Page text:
Accepting the unexpected

In an ideal world we would be ranting and raging over Brexit, climate change, and the American presidential elections, but in 2020 everything took second place to the COVID-19 global pandemic. During lockdown, wallowing in every ‘what if?’ scenario I could imagine, it became clear I had to find a silver lining if I wanted to stop my ‘what if?’s becoming ‘what’s the point?’.

After the initial Coronavirus hiatus (tourists encouraged to come on holiday then getting stuck in the mountains; tour operators trying to take care of their clients and staff; shock about the soaring death toll, while simultaneous disbelief that it could be serious enough to compel us to shut ourselves down) a flat, wasting, anxious feeling overtook me. I could only legally leave the house (for up to 1hr and 1km) if I had a self-signed bit of paper or downloaded form recording the time and excuse for my sortie. I missed the routine that mundane obligations demand; getting up, dressed and breakfasted no longer held any urgency. There was no school or work to worry about being late for. The reality of my nearest-and-dearest being at home all the time was rendered less pleasurable because of the unknown time-scale. A forced stint at home should allow a concentrated effort to clear the admin mountain, but businesses everywhere were paralysed. With everyone at home and a growing todo list but nothing to be done about it, the novelty wore off and bickering and boredom took over. For the first time ever, I felt there were more hours in a day than I knew what to do with.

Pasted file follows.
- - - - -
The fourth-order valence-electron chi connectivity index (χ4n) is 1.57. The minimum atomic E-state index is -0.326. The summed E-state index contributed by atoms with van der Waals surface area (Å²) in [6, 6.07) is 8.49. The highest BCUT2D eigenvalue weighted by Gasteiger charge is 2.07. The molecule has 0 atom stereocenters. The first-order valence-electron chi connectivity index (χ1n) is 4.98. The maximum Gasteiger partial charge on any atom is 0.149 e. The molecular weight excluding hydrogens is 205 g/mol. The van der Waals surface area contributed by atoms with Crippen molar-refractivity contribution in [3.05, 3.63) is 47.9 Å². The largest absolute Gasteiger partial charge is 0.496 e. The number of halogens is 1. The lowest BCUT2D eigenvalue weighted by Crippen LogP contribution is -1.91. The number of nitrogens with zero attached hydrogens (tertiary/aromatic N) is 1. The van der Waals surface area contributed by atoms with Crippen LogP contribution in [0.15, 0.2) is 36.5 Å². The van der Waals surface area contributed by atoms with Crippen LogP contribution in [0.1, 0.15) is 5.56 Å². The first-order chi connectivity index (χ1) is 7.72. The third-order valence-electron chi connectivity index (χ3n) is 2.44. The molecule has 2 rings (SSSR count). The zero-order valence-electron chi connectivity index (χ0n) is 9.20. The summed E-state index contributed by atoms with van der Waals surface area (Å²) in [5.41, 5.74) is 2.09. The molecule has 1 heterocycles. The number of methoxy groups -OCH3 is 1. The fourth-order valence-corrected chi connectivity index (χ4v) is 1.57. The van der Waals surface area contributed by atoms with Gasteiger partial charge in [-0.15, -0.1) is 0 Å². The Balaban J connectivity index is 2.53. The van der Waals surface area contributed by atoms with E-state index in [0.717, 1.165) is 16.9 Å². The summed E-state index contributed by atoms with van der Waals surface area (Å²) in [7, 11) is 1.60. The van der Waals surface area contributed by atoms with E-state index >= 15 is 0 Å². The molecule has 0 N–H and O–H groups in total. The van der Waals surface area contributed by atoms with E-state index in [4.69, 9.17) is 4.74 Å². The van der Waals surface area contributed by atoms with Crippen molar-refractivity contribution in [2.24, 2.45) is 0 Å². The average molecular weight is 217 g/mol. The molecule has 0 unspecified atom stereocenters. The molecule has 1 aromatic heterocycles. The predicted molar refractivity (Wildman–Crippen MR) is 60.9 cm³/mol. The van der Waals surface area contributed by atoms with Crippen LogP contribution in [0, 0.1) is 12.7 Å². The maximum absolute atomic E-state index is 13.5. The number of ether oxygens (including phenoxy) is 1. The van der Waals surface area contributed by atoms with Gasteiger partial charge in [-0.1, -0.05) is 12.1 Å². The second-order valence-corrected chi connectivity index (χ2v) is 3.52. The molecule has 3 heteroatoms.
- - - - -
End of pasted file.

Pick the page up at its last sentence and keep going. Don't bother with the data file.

“The reality of my nearest-and-dearest being at home all the time was rendered less pleasurable because of the unknown time-scale.”

Initially I hoped I’d found my niche whilst home schooling. Here lay the possibility of structure. Not only did it fill some of the yawning hours without guiltily resorting to screen-time, it also meant one parent would be able to work (monitoring the ever changing rules and regulations and their potential impact on our business), while the other spent constructive, quality time with our son. All at once my chance to nurture and expand a young mind was here! I envisaged an appreciative child asking interested questions and both of us finding creative and innovative solutions to learning problems; this was to be a golden time when memories would be made! The reality was disappointing. Rarely did my creative and inspired lessons seem that way to my six year old and I felt inadequate for being less capable than his teacher and less fun than his pals. It added to my worries about the future. Not only was the world falling apart, but my son was going to be educationally and socially stunted too.

“I felt inadequate for being less capable than his teacher and less fun than his pals.”